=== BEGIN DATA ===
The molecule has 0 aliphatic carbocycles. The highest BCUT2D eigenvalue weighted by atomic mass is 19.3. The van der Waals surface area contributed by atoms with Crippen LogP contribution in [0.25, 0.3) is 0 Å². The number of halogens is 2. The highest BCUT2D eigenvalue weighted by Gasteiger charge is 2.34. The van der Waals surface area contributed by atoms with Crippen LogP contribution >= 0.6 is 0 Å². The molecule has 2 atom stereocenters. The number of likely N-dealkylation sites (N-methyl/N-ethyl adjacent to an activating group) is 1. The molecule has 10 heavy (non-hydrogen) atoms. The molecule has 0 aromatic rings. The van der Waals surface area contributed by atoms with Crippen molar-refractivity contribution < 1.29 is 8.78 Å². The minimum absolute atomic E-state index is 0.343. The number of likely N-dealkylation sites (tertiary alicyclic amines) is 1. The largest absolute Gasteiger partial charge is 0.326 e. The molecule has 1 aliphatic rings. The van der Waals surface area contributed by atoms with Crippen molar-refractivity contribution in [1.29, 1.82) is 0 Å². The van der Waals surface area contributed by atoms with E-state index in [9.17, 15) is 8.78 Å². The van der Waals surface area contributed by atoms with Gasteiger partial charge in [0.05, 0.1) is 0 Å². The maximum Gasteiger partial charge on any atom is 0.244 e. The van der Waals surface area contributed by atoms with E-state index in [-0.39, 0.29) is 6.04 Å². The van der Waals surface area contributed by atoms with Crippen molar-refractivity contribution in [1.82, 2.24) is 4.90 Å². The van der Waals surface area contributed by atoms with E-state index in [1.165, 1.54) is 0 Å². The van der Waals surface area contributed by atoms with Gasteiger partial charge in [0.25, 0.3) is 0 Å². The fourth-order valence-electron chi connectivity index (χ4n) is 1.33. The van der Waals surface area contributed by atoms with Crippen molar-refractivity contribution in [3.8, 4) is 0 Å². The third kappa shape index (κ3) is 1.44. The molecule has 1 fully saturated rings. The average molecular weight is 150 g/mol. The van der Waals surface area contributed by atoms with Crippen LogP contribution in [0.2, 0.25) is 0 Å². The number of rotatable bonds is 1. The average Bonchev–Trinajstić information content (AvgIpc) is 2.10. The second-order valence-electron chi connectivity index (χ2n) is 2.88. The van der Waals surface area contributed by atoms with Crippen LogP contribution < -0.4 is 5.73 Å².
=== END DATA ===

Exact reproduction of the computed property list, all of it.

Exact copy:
The molecule has 0 aliphatic carbocycles. The highest BCUT2D eigenvalue weighted by atomic mass is 19.3. The van der Waals surface area contributed by atoms with Crippen LogP contribution in [0.25, 0.3) is 0 Å². The number of halogens is 2. The highest BCUT2D eigenvalue weighted by Gasteiger charge is 2.34. The van der Waals surface area contributed by atoms with Crippen LogP contribution >= 0.6 is 0 Å². The molecule has 2 atom stereocenters. The number of likely N-dealkylation sites (N-methyl/N-ethyl adjacent to an activating group) is 1. The molecule has 10 heavy (non-hydrogen) atoms. The molecule has 0 aromatic rings. The van der Waals surface area contributed by atoms with Crippen molar-refractivity contribution < 1.29 is 8.78 Å². The minimum absolute atomic E-state index is 0.343. The number of likely N-dealkylation sites (tertiary alicyclic amines) is 1. The largest absolute Gasteiger partial charge is 0.326 e. The molecule has 1 aliphatic rings. The van der Waals surface area contributed by atoms with Crippen molar-refractivity contribution in [1.29, 1.82) is 0 Å². The van der Waals surface area contributed by atoms with E-state index in [9.17, 15) is 8.78 Å². The van der Waals surface area contributed by atoms with Gasteiger partial charge in [0.05, 0.1) is 0 Å². The maximum Gasteiger partial charge on any atom is 0.244 e. The van der Waals surface area contributed by atoms with E-state index in [-0.39, 0.29) is 6.04 Å². The van der Waals surface area contributed by atoms with Crippen molar-refractivity contribution in [1.82, 2.24) is 4.90 Å². The van der Waals surface area contributed by atoms with E-state index in [1.165, 1.54) is 0 Å². The van der Waals surface area contributed by atoms with Gasteiger partial charge in [0.25, 0.3) is 0 Å². The fourth-order valence-electron chi connectivity index (χ4n) is 1.33. The van der Waals surface area contributed by atoms with Crippen molar-refractivity contribution in [3.8, 4) is 0 Å². The third kappa shape index (κ3) is 1.44. The molecule has 1 fully saturated rings. The average molecular weight is 150 g/mol. The van der Waals surface area contributed by atoms with Crippen LogP contribution in [0.2, 0.25) is 0 Å². The number of rotatable bonds is 1. The average Bonchev–Trinajstić information content (AvgIpc) is 2.10. The second-order valence-electron chi connectivity index (χ2n) is 2.88. The van der Waals surface area contributed by atoms with Crippen LogP contribution < -0.4 is 5.73 Å².